Thanks for the comments all. I am running the 2 extractor fans on the top fridge vents, while not the KeverCool solution, it was a DIY with identical outcome. It is switched and thermostat controlled. Makes a massive difference to temps and the Bench top heat as well :) I will look at doing the interior circulation fan mod as well at some time.

Looks like I will go the approach of 40 amp midi fuse --> 40 amp 12v switched relay (switched by 12v accessory feed with fuse piggyback) - 6B&S cable run to 50A Weatherproof Anderson socket.

Does anyone know if using the relay with cause issues with voltage drop due to the type of connectors they use?
FollowupID: 918089

Follow Up By: RMD - Tuesday, Jan 18, 2022 at 16:21

Tuesday, Jan 18, 2022 at 16:21
Some relays just have spade connections which may be ok but most have small contacts inside. I haven't load tested any to read the voltage drop across them. Depending on budget, you could use two normal relays in parallel so the running load is shared. There are other larger duty constant duty relays ie used for dual battery systems etc. they can be switched as required. I think some VSR units have the ability to be manually switched ON as well as acting automatically.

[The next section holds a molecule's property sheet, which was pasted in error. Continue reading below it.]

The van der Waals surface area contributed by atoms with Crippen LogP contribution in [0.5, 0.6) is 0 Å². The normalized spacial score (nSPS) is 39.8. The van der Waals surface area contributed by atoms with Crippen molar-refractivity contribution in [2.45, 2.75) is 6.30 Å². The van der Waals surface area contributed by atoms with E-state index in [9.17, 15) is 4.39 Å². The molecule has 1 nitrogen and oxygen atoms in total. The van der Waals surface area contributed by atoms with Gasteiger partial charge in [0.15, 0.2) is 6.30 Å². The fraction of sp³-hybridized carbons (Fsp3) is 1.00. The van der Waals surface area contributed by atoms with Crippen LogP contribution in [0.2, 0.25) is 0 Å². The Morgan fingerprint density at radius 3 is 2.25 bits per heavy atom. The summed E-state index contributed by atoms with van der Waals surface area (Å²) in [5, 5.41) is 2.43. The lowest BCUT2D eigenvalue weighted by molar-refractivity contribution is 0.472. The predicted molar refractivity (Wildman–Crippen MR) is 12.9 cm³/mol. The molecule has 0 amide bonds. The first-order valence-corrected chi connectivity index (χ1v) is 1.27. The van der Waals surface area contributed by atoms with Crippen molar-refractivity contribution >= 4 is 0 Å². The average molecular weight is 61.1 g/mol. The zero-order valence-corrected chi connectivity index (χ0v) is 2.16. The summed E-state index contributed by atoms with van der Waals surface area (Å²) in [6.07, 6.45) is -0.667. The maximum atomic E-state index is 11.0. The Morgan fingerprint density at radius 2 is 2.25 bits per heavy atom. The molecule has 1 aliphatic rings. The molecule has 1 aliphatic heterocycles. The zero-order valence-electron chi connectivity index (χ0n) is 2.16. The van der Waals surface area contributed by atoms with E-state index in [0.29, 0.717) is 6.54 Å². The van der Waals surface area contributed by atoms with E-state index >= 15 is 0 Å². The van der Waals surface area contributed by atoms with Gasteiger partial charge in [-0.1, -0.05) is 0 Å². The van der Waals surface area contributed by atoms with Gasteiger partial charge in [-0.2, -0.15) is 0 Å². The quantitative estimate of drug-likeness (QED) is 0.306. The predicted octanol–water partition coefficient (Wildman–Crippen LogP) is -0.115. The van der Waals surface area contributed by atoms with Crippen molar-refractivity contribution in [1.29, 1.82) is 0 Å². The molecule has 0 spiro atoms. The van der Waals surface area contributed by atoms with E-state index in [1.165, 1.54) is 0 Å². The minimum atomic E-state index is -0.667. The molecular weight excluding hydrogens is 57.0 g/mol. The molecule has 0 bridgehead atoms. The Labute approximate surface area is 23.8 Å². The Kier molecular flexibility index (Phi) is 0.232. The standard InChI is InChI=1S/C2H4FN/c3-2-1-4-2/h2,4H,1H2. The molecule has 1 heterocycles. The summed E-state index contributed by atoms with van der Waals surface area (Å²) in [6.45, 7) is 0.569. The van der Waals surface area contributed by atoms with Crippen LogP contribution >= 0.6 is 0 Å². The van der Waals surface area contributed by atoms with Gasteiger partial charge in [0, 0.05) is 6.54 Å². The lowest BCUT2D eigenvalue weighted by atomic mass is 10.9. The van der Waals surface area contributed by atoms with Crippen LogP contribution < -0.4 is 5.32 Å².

Regarding fans. Two fans at top is ok and do extract heat as you mentioned, but some of the air they expel is simply drawn up past the fridge and not necessarily heated air from the condenser fins. If one fan is aimed AT and airflow is across the condenser fins it is blasting cool air against the items you want heat to be taken from and the top fan simply takes it all away. Both ideas work but I found the two placed strategically make a significant difference.
The insulating of sides and top is also a major benefit. ie, no airgaps between cabinet and fridge so heated air is excluded from those panels to stop heat ingress. You just got rid of the heat, no good having it short cut to the inside again. Caravan makers seem to not care about it!
FollowupID: 918093